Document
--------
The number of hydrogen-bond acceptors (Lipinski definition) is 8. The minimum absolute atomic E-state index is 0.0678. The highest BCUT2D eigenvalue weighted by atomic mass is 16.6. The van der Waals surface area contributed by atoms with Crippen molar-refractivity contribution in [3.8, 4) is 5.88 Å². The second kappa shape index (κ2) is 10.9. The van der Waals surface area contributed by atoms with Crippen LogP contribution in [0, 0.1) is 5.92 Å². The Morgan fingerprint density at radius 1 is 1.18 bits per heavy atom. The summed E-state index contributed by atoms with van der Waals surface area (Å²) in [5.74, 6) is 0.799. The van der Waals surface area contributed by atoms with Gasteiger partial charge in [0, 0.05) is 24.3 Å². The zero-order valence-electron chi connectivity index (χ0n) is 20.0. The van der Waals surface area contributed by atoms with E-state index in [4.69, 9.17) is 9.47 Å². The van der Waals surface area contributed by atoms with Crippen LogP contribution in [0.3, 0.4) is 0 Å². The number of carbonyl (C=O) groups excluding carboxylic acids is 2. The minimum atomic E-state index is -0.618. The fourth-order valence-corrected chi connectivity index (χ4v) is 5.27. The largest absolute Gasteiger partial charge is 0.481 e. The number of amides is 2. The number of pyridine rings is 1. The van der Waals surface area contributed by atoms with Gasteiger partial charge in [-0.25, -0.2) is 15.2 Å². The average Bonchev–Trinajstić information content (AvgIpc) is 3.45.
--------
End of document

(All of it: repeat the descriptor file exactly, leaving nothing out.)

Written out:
The number of hydrogen-bond acceptors (Lipinski definition) is 8. The minimum absolute atomic E-state index is 0.0678. The highest BCUT2D eigenvalue weighted by atomic mass is 16.6. The van der Waals surface area contributed by atoms with Crippen molar-refractivity contribution in [3.8, 4) is 5.88 Å². The second kappa shape index (κ2) is 10.9. The van der Waals surface area contributed by atoms with Crippen LogP contribution in [0, 0.1) is 5.92 Å². The Morgan fingerprint density at radius 1 is 1.18 bits per heavy atom. The summed E-state index contributed by atoms with van der Waals surface area (Å²) in [5.74, 6) is 0.799. The van der Waals surface area contributed by atoms with Gasteiger partial charge in [0, 0.05) is 24.3 Å². The zero-order valence-electron chi connectivity index (χ0n) is 20.0. The van der Waals surface area contributed by atoms with E-state index in [4.69, 9.17) is 9.47 Å². The van der Waals surface area contributed by atoms with Crippen LogP contribution in [0.3, 0.4) is 0 Å². The number of carbonyl (C=O) groups excluding carboxylic acids is 2. The minimum atomic E-state index is -0.618. The fourth-order valence-corrected chi connectivity index (χ4v) is 5.27. The largest absolute Gasteiger partial charge is 0.481 e. The number of amides is 2. The number of pyridine rings is 1. The van der Waals surface area contributed by atoms with Gasteiger partial charge in [-0.25, -0.2) is 15.2 Å². The average Bonchev–Trinajstić information content (AvgIpc) is 3.45.